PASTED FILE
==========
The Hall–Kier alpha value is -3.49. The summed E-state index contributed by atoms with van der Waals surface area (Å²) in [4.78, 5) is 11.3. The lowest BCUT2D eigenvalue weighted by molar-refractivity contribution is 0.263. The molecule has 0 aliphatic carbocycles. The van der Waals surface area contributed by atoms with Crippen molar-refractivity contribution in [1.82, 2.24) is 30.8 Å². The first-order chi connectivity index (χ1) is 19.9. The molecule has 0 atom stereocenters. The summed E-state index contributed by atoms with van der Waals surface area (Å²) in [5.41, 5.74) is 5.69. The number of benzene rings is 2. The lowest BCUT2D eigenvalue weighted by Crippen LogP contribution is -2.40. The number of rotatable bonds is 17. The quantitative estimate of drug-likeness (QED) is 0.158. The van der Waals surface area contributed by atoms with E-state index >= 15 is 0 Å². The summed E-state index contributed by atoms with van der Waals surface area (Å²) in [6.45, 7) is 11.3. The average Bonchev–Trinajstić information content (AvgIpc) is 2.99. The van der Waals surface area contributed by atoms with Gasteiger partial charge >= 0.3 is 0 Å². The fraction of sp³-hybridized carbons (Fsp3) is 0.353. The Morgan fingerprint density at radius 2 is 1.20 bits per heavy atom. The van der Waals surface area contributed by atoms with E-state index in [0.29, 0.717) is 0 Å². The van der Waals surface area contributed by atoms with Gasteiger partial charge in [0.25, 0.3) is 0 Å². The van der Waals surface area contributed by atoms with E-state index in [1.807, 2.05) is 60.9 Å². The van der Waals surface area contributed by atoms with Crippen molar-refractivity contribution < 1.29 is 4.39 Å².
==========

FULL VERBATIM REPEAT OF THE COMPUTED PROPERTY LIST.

The Hall–Kier alpha value is -3.49. The summed E-state index contributed by atoms with van der Waals surface area (Å²) in [4.78, 5) is 11.3. The lowest BCUT2D eigenvalue weighted by molar-refractivity contribution is 0.263. The molecule has 0 aliphatic carbocycles. The van der Waals surface area contributed by atoms with Crippen molar-refractivity contribution in [1.82, 2.24) is 30.8 Å². The first-order chi connectivity index (χ1) is 19.9. The molecule has 0 atom stereocenters. The summed E-state index contributed by atoms with van der Waals surface area (Å²) in [5.41, 5.74) is 5.69. The number of benzene rings is 2. The lowest BCUT2D eigenvalue weighted by Crippen LogP contribution is -2.40. The number of rotatable bonds is 17. The quantitative estimate of drug-likeness (QED) is 0.158. The van der Waals surface area contributed by atoms with E-state index >= 15 is 0 Å². The summed E-state index contributed by atoms with van der Waals surface area (Å²) in [6.45, 7) is 11.3. The average Bonchev–Trinajstić information content (AvgIpc) is 2.99. The van der Waals surface area contributed by atoms with Gasteiger partial charge >= 0.3 is 0 Å². The fraction of sp³-hybridized carbons (Fsp3) is 0.353. The Morgan fingerprint density at radius 2 is 1.20 bits per heavy atom. The van der Waals surface area contributed by atoms with E-state index in [0.29, 0.717) is 0 Å². The van der Waals surface area contributed by atoms with Gasteiger partial charge in [0.25, 0.3) is 0 Å². The van der Waals surface area contributed by atoms with E-state index in [1.807, 2.05) is 60.9 Å². The van der Waals surface area contributed by atoms with Crippen molar-refractivity contribution < 1.29 is 4.39 Å².